Decreased gene expression from T7 promoters may be due to impaired production of active T7 RNA polymerase
© Vethanayagam and Flower. 2005
Received: 15 November 2004
Accepted: 07 January 2005
Published: 07 January 2005
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© Vethanayagam and Flower. 2005
Received: 15 November 2004
Accepted: 07 January 2005
Published: 07 January 2005
Protein expression vectors that utilize the bacteriophage T7 polymerase/promoter system are capable of very high levels of protein production. Frequently, however, expression from these vectors does not reliably achieve optimal levels of protein production. Strategies have been proposed previously that successfully maintain high expression levels, however we sought to determine the cause of induction failure.
We demonstrated that decreases in protein overproduction levels are not due to significant plasmid loss nor to mutations arising on the plasmid, but instead largely are attributable to chromosomal mutations that diminish the level of functional T7 RNA polymerase, resulting in decreased expression from the plasmid. Isolation of plasmid DNA from non-expressing strains and reintroduction of the plasmid into a T7 RNA polymerase-producing strain such as BL21(λDE3) reproducibly restored high level protein production.
Our results suggest that a major contributing factor to decreased expression levels in T7 based systems is chromosomal mutation resulting in loss of functional T7 RNA polymerase. Consistent with this hypothesis, we found that optimal protein overproduction was obtained reproducibly from T7 promoters using freshly transformed cells that had not been subjected to outgrowth during which mutations could accumulate.
Often the first step in protein purification is production of the protein of interest in Escherichia coli using a gene expression system that allows selective overexpression of a cloned gene . In the most desirable situation, expression of the cloned gene will consume the majority of the cellular resources, such that at the time of harvest the target protein makes up the bulk of the cell content. Complete purification of the protein then requires fewer selective extraction procedures and results in a more concentrated product. It is clear that optimizing the overexpression step is an effective method for maximizing and facilitating protein purification.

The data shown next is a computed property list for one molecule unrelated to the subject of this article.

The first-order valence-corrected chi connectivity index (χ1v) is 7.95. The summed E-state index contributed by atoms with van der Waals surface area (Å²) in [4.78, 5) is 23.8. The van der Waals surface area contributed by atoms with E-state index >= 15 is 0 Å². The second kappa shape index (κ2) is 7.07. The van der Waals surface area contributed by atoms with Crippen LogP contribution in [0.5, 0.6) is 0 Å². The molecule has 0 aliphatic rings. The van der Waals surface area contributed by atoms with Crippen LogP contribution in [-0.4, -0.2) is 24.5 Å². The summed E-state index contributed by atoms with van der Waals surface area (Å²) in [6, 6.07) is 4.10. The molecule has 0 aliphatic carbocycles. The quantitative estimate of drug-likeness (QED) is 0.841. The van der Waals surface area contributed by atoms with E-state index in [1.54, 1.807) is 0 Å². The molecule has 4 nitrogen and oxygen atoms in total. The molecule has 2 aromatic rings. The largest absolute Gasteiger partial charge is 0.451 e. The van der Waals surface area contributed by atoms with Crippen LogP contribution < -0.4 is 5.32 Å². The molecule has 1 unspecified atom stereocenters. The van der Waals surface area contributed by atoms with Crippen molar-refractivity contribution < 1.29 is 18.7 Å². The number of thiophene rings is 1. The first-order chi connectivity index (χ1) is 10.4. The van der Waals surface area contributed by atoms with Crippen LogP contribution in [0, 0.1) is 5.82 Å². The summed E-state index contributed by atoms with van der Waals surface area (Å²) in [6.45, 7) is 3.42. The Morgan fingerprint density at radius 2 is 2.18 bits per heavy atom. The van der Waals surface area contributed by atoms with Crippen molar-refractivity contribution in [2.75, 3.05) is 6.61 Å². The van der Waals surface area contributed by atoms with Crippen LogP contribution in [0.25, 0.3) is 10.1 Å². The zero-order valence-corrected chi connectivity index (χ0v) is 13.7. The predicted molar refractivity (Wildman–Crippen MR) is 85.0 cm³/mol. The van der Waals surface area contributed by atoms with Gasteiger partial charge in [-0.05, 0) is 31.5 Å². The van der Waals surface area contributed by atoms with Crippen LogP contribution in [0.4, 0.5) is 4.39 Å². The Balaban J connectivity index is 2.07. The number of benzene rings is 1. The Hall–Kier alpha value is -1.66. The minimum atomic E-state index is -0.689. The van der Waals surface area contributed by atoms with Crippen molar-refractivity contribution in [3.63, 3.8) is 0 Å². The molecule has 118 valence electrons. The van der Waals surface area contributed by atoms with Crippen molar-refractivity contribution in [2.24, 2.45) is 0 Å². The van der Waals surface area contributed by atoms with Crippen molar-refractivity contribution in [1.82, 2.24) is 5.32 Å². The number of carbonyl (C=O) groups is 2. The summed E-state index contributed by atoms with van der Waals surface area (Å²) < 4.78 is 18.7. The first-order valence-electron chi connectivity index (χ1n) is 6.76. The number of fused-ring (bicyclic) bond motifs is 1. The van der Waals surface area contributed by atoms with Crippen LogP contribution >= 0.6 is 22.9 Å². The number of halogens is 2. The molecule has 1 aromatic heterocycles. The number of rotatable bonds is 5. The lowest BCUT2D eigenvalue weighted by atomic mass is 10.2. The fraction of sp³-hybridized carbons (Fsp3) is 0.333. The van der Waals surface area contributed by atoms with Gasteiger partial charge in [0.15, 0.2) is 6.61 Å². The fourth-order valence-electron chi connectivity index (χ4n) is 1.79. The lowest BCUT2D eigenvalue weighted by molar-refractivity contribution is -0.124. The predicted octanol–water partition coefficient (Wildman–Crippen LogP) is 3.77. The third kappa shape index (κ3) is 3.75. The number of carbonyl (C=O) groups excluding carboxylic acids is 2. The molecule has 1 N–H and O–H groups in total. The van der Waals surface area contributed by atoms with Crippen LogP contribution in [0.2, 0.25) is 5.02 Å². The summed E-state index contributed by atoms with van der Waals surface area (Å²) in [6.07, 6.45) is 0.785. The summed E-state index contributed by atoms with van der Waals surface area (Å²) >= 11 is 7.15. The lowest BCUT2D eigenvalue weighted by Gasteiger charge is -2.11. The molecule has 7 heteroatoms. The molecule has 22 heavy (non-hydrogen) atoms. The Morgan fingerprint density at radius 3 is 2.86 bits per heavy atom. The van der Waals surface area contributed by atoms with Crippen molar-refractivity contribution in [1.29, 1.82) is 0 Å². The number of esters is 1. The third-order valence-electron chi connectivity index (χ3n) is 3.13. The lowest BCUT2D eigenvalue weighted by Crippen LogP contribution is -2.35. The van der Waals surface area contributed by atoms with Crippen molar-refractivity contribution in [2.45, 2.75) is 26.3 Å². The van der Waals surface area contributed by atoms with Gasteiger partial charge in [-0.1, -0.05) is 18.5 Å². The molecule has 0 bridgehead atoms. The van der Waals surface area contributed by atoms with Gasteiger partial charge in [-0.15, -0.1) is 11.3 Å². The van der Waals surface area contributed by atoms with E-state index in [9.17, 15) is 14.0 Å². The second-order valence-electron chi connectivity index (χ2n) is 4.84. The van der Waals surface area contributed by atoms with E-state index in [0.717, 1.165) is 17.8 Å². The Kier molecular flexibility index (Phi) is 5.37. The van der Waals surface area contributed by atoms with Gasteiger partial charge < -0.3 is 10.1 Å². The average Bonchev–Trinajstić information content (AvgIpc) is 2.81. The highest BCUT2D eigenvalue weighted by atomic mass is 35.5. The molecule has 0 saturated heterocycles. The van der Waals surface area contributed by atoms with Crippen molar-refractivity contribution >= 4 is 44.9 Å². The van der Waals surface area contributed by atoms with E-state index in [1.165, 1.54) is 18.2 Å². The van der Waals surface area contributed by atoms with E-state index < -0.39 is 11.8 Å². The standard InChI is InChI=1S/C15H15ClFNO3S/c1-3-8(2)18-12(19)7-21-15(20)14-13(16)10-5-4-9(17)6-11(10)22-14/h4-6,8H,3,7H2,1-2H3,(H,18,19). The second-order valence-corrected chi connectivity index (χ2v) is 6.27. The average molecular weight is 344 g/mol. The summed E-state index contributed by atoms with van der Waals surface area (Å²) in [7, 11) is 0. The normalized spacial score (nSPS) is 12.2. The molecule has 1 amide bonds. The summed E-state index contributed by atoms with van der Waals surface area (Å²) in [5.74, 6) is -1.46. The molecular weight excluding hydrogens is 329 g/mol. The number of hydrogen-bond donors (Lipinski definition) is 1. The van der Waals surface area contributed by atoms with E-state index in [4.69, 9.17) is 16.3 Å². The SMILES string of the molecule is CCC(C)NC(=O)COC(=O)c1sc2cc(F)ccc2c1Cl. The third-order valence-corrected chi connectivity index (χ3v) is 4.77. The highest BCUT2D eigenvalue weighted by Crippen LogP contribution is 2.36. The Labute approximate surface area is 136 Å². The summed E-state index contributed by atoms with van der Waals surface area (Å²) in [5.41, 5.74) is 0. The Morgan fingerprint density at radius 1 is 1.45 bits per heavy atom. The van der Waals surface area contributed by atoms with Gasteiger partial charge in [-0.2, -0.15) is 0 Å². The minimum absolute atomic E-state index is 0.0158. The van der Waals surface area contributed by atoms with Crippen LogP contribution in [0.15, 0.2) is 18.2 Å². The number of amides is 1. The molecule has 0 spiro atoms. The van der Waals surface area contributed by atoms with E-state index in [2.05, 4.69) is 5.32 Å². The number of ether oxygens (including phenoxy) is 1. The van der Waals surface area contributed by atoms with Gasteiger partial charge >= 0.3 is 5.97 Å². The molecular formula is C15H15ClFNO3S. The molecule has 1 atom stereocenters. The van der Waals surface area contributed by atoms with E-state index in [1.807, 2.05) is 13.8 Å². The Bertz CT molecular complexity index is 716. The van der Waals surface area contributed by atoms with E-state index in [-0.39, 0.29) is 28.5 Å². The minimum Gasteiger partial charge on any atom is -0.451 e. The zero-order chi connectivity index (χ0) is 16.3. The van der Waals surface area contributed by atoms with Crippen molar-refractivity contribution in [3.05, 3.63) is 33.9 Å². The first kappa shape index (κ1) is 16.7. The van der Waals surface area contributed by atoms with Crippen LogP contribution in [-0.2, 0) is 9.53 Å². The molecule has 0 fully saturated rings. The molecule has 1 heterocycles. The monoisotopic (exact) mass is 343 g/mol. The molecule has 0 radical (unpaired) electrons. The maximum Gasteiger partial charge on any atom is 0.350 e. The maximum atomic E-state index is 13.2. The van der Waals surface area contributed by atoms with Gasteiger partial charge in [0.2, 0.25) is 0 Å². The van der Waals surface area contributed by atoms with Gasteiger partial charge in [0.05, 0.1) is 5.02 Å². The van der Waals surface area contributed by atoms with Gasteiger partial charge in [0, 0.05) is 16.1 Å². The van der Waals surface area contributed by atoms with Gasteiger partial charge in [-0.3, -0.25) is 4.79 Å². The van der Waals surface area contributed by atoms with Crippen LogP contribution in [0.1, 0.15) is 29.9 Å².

One commonly used system for achieving high levels of target protein production depends on the extremely selective nature of the bacteriophage T7 RNA polymerase for specific promoters [2–4]. In the pET system, the gene encoding T7 RNA polymerase is usually supplied by the host bacterial cell in the form of a λ lysogen which expresses the polymerase gene under control of the lacUV5 promoter [2, 3]. The target protein is encoded on a plasmid in which the gene has been cloned so that transcription will be driven by the T7 RNA polymerase. Thus, expression of the T7 RNA polymerase gene is controlled by addition of IPTG to the growth media, and in turn, production of the polymerase controls expression of the plasmid-borne target gene.
The T7 RNA polymerase system is extremely effective, resulting in very high levels of target protein production, and the controllable promoters allow even the cloning and expression of genes encoding highly toxic proteins in E. coli [2, 3]. However, anecdotal evidence has suggested that many investigators observe less than optimal expression from this system and even the lack of detectable protein overproduction. In our hands, the level of synthesis of proteins varied, not only with the specific protein encoded on the plasmid but also from sample to sample of the same protein.
Although poor protein synthesis, or complete lack of protein production, appears to be a common problem, strategies to cope with it are varied. Some protocols suggest "pre-induction" tests to determine specific colonies that will result in overproduction . We found that this test, although simple, is tedious and can fail to identify expressor colonies. However, there are a number of effective strategies that have been proposed over the years [2, 3, 6–8]. While we support these recommendations, in this work we sought to determine the underlying cause of reduced expression from pET vectors in order to more effectively prevent problems with poor protein production levels.
We initially examined the conditions required for optimal target protein production from pET plasmids because we observed inconsistent results upon induction of plasmid-borne genes. This inconsistency was most apparent with the plasmid that encoded SecB, pJW25. Following the protocol provided , we streaked a frozen glycerol stock of BL21(λDE3) containing pJW25 for single colonies on LB plates with ampicillin, picked 4 colonies and grew small cultures to analyze overproduction of SecB. Only 1 of the 4 cultures demonstrated detectable overproduction of the SecB protein, and the level of overproduction from that one was not remarkable. Random selection of a large number of additional colonies (greater than 100 total) resulted in only 25–30% that synthesized levels of SecB that were clearly greater than the uninduced control. Further, if a culture that was determined initially to overproduce SecB was inoculated into a larger volume (500 ml), overproduction of SecB in the larger culture was not always detected. As we intended to grow strains for overproduction in a 5 liter fermentor, it was critical that the culture used reproducibly synthesize high levels of target protein.